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Understanding Book Values

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Most people only look at the last column of figures in the book. What do all the numbers represent?

Most people who get access to the Auto Dealers Guide don’t understand the numbers and columns, nor do they read the the guidelines at the beginning of the book, which are actually very important. There is a general misunderstanding of what the columns of figures in the book mean: The Trade/Retail values in the 'book' are meant to indicate the following: 

(T) TRADE: This is the approximate price the book suggests a dealer should pay for a vehicle as a trade-in, subject to the vehicle having average mileage (these averages can be found on the last page of the book) and then any amounts for reconditioning to get the vehicle into showroom condition must still be deducted. Plus allowances must be made for local/regional fluctuations in popularity and supply/demand variations. 

(R) RETAIL: This is the suggested price a dealer should sell a vehicle for, subject to mileage and condition, supply and demand, local fluctuations etc. 

There are a further two columns on each page:

H = The highest price achieved nationally on this specific product for this month 
L = The lowest price achieved nationally on this specific product for this month 
No: The number of units sold nationally of this specific product for this month. 
This information helps to establish desirability and trends. For example if only one or 2 of the specific model have been sold it might indicate that this is a less popular model and therefore not command a high resale value.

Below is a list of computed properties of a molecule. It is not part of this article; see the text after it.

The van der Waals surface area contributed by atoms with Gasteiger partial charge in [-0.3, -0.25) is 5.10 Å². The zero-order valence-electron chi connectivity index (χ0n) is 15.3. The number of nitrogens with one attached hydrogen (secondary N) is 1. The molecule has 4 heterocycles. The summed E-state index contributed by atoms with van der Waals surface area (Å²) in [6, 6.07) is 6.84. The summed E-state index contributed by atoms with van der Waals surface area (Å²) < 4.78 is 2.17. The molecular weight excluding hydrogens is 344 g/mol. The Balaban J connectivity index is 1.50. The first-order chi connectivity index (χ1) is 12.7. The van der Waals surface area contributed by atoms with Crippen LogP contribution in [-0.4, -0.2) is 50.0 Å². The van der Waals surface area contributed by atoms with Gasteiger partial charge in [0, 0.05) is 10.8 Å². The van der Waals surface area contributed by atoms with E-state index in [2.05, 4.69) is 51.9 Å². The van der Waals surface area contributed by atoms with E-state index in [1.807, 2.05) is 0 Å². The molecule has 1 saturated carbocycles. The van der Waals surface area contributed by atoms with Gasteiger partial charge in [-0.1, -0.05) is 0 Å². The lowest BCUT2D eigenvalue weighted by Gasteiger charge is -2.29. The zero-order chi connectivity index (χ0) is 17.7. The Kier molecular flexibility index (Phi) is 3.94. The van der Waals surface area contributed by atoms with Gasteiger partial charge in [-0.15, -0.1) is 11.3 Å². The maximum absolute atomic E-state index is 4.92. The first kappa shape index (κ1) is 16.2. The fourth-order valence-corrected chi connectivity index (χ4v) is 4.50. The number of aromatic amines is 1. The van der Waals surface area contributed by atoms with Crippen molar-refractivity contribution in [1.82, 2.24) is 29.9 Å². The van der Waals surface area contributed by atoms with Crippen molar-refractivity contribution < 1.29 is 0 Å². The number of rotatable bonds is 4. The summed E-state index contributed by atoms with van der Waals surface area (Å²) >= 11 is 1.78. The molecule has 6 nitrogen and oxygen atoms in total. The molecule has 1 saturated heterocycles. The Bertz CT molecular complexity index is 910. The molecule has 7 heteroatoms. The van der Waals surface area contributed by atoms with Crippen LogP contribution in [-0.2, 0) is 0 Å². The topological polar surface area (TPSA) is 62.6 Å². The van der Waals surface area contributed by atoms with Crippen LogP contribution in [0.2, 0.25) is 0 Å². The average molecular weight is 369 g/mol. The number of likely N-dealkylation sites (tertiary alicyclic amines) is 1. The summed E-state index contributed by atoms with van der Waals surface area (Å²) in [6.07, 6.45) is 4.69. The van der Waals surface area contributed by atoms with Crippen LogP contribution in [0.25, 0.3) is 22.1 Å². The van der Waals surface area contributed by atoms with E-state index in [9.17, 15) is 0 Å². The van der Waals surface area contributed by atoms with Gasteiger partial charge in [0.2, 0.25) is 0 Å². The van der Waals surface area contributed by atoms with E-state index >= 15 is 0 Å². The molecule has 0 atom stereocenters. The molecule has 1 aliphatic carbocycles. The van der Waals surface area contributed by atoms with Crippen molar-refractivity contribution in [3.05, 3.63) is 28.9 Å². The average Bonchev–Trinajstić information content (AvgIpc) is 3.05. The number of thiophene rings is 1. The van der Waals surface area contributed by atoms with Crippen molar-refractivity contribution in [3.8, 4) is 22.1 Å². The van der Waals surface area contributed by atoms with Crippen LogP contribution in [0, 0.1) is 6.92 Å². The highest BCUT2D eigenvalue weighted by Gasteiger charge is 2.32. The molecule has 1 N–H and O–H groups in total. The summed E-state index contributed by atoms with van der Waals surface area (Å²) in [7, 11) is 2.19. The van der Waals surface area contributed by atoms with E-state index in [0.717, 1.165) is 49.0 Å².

The column on the extreme left of the page is the original new price for that product in that year. This helps to determine how fast/slowly resale values have changed.

Are there any other factors which affect book values? 

There are many variables in determining desirability of a particular vehicle. Demand for a vehicle can also change rapidly. For example, the Hyundai range of cars' saw their resale value tumbling when that company temporarily closed its doors in 1995. When there is a big fuel price hike, most cars that are considered gas guzzlers will see their resale values taking a dive.

Can you simplify into one sentence why my car doesn't sell?

There are only two reasons a vehicle doesn't sell. One is PRICE - the other is CONDITION. So, if you are selling your car and you know it is immaculate in every way, and no-one answers your advert, you are asking too much (on that given day). Try again tomorrow or next week. But if, after three weeks, it is still unsold, and you are still convinced that CONDITION is not an issue, it is time to drop the price.


THE DEFINITION OF THE MARKET VALUE OF ANY PRODUCT OR SERVICE IS HOW MUCH YOU CAN GET FOR IT IN CASH ON ANY GIVEN DAY .

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